Thursday, October 7, 2010

Artist of the Week - Edward Hopper

Hopper is famous for capturing the mood and feel of the mid-20th century in his paintings. From lonely diners and hotel rooms to houses on the shore, his paintings lend a vision of what life was like in those times.




 Nighthawks is a 1942 painting by Edward Hopper,that portrays people sitting in a downtown diner late at night. It is considered Hopper's most famous painting, as well as one of the most recognizable in American art. It is currently in the collection of the Art Institute of Chicago.

Following are more works by Edward Hopper, in chronological order


Queensboro Bridge
1913


Blackhead, Monhegan
(Maine)
1919

"There will be, I think, an attempt to grasp again the surprise and accidents of nature and a more intimate and sympathetic study of its moods, together with a renewed wonder and humility on the part of such as are still capable of these basic reactions."   ~ Edward Hopper
Chop Suey
 1929
 Always reluctant to discuss himself and his art, Hopper simply summed up his art by stating, 
“The whole answer is there on the canvas."
Freight Car at Truro
(Cape Cod)
1931


Room in New York
1932

"If you could say it i words, there would be no reason to paint."
~ Edward Hopper

Shakespeare at Dusk
(Central Park)
1935


Gas
1940


The Martha McKeen of Wellfleet
(Cape Cod, Massachusetts)
1944

"My aim in painting has always been the most exact transcription possible of my most intimate impression of nature."  ~ Edward Hopper

Sunlight on Brownstones
1956
"In general it can be said that a nation's art is greatest when it most reflects the character of its people."

Intermission
1953

"No amount of skillful invention can replace the essential element of imagination.

1960

"Great art is the outward expression of an inner life in the artist, and this inner life will result in his personal vision of the world."
~ Edward Hopper



Chair Car
1965

"Well, I've always been interested in approaching a big city in a train, and I can't exactly describe the sensations, but they're entirely human and perhaps have nothing to do with aesthetics."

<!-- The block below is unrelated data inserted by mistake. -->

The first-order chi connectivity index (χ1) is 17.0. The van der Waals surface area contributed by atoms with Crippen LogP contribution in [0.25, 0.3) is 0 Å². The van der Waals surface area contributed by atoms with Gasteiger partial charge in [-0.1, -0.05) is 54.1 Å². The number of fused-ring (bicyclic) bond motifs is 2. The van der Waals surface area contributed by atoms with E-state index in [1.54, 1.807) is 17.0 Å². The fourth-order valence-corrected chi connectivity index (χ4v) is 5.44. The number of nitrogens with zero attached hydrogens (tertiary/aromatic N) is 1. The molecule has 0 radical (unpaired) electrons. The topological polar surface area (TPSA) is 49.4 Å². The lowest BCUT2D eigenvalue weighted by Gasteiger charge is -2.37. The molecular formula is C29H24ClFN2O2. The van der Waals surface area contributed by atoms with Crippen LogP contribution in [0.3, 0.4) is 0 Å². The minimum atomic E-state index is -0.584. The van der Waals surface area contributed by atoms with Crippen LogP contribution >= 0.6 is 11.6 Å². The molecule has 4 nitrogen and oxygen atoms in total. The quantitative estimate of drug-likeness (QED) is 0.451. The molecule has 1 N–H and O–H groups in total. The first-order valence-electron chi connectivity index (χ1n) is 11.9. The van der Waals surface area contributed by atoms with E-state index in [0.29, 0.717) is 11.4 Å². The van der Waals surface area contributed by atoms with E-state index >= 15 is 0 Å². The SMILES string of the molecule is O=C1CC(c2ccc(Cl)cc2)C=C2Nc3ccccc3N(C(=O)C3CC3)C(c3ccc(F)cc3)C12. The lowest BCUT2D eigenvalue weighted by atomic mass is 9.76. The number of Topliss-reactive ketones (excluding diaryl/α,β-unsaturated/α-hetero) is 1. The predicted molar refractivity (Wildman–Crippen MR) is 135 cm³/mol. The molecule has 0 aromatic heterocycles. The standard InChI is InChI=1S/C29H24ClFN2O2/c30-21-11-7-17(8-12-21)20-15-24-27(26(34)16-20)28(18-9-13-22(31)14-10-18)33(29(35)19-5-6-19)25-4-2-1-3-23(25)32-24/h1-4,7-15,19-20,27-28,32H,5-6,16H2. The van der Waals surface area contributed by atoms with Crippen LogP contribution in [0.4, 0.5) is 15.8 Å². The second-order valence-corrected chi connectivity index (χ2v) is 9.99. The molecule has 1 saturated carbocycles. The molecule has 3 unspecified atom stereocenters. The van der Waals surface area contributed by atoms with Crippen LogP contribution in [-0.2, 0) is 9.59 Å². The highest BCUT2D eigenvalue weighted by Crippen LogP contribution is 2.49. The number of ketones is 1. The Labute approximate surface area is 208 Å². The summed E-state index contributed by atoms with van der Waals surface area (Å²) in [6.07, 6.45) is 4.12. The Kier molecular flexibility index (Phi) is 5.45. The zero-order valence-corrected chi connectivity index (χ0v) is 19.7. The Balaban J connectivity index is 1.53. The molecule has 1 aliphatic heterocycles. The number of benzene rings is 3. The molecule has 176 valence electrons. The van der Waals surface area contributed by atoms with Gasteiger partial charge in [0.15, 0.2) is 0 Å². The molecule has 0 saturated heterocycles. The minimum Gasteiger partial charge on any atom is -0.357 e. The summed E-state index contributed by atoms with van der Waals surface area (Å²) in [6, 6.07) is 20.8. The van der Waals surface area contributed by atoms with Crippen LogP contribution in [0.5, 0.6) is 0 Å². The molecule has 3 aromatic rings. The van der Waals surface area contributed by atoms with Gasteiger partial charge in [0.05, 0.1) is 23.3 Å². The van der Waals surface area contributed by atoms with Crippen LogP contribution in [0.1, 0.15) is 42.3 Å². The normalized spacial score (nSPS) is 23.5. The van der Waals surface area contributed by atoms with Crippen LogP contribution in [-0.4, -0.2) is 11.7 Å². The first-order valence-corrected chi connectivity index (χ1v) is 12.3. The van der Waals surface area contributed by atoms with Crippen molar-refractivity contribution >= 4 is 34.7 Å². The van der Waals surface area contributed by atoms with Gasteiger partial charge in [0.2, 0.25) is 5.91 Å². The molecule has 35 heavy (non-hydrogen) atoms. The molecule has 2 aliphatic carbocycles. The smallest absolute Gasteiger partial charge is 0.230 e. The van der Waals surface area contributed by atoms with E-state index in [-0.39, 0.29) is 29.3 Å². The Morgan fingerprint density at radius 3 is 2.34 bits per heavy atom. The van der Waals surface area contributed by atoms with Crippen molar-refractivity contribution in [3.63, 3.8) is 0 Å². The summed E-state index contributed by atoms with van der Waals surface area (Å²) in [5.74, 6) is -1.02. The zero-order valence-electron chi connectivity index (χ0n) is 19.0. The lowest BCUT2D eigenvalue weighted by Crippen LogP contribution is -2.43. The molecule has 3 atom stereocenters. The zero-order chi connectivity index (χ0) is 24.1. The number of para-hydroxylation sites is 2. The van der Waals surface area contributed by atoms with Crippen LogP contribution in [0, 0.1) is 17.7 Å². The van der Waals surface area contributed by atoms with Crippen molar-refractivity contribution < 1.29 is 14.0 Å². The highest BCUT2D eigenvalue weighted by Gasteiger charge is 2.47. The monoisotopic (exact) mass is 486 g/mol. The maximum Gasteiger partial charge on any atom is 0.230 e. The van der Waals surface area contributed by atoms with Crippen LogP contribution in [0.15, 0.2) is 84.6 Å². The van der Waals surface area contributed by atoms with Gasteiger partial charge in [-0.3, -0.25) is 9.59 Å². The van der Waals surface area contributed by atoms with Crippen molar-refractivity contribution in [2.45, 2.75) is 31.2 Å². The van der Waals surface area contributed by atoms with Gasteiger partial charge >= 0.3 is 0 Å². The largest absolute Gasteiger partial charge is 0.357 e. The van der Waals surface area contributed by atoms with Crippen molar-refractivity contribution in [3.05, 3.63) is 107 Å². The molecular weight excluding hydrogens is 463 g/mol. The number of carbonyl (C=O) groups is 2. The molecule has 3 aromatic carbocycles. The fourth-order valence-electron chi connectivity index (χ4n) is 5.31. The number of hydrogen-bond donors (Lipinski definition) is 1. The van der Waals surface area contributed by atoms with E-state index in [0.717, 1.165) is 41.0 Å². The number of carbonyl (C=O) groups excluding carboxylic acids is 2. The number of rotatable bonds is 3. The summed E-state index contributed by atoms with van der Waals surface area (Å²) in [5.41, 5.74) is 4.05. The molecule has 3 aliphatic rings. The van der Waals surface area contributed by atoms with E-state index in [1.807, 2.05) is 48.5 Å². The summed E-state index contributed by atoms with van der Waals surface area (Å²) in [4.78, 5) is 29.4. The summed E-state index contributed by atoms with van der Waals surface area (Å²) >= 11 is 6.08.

12 comments:

  1. Very interesting. Thank you for sharing Edward Hopper. Some of my favorites.

    ReplyDelete
  2. loved this as he is not one of my favorite artists...i have always felt his art depicted a bleakness, speaking of a time that was darker than perhaps what i prefer...loved that you included his quotes with the works because it gave me more perspective on the human being he was and not just the painting...my favorite has always been chop suey :)
    xox

    ReplyDelete
  3. These are great. A sense of space, timelessness and loneliness (or alone-ness).

    ReplyDelete
  4. Linda - I don't quite get him enough to understand why, if he was interpreting his inner world onto the canvas (one of the quotes), he is called a realist. Does that make sense? Honestly, there are just way too many things I don't know enough about. ;-) Thank you, lovely, as always for your comments and your warmth. Hugs.

    Jerry - I think that it is more that sense of aloneness that I am drawn to in Hopper's paintings, than his actual style.

    Linda (again) Chop Suey is my ab fave! Is it that stunning red? :-)

    ReplyDelete
  5. This was a very interesting post. I liked the quotes you included as well as the art. I think my favorite of the work you included is Intermission. Not sure why but that one captured me.

    ReplyDelete
  6. «Louis» completely enjoyed your Hopper series here!

    Re your question about the location of Grace Cathedral,
    it is on Nob Hill, California at Taylor Streets.

    ReplyDelete
  7. Carver - that's just it with Hopper - one can't exactly say "why". Thanks for commenting!

    Louis - Glad you enjoyed Hopper. Thanks for the info on Grace Church.

    Magiceye - thanks! Glad you came by.

    Love and Peace,
    Gina

    ReplyDelete
  8. The thing I've always found most wonderful about him is that his work transcended the naked realism of photography. This is an excellent overview collection.

    ReplyDelete
  9. Hopper got it. What hurt about being alive, and, at the same time, what was beautiful. And how there is no escape.

    ReplyDelete
  10. Love the freight car, love 'Chop Suey', we discussed that I love his use of light. Nothing feels 'glorified', but it does hearken to a simpler time. His paintings evoke the smell of a perfect summer day for me, not just the feel.

    Hope the exhibition is everything it can be.

    ReplyDelete
  11. A very soothing day to start the day. I could feel myself sitting on that train, reading. Thanks for this post.

    ReplyDelete

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